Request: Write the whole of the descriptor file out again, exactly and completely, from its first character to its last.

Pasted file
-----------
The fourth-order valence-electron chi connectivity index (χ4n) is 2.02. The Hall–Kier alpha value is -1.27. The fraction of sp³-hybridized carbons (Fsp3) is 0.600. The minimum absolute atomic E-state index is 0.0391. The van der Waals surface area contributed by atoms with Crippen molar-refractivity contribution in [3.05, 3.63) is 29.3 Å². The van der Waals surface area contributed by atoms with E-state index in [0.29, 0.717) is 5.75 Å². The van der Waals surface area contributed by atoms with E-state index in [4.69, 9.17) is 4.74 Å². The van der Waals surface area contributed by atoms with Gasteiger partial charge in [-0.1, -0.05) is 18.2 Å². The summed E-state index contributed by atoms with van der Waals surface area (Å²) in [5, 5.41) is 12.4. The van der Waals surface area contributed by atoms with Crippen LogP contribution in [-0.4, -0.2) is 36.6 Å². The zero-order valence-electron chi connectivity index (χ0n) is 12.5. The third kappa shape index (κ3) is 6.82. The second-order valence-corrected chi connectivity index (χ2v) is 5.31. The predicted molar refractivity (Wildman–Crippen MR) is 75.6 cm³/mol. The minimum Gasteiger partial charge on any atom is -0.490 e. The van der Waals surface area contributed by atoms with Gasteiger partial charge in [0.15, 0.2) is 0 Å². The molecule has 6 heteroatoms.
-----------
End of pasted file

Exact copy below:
The fourth-order valence-electron chi connectivity index (χ4n) is 2.02. The Hall–Kier alpha value is -1.27. The fraction of sp³-hybridized carbons (Fsp3) is 0.600. The minimum absolute atomic E-state index is 0.0391. The van der Waals surface area contributed by atoms with Crippen molar-refractivity contribution in [3.05, 3.63) is 29.3 Å². The van der Waals surface area contributed by atoms with E-state index in [0.29, 0.717) is 5.75 Å². The van der Waals surface area contributed by atoms with E-state index in [4.69, 9.17) is 4.74 Å². The van der Waals surface area contributed by atoms with Gasteiger partial charge in [-0.1, -0.05) is 18.2 Å². The summed E-state index contributed by atoms with van der Waals surface area (Å²) in [5, 5.41) is 12.4. The van der Waals surface area contributed by atoms with Crippen LogP contribution in [-0.4, -0.2) is 36.6 Å². The zero-order valence-electron chi connectivity index (χ0n) is 12.5. The third kappa shape index (κ3) is 6.82. The second-order valence-corrected chi connectivity index (χ2v) is 5.31. The predicted molar refractivity (Wildman–Crippen MR) is 75.6 cm³/mol. The minimum Gasteiger partial charge on any atom is -0.490 e. The van der Waals surface area contributed by atoms with Gasteiger partial charge in [0.15, 0.2) is 0 Å². The molecule has 6 heteroatoms.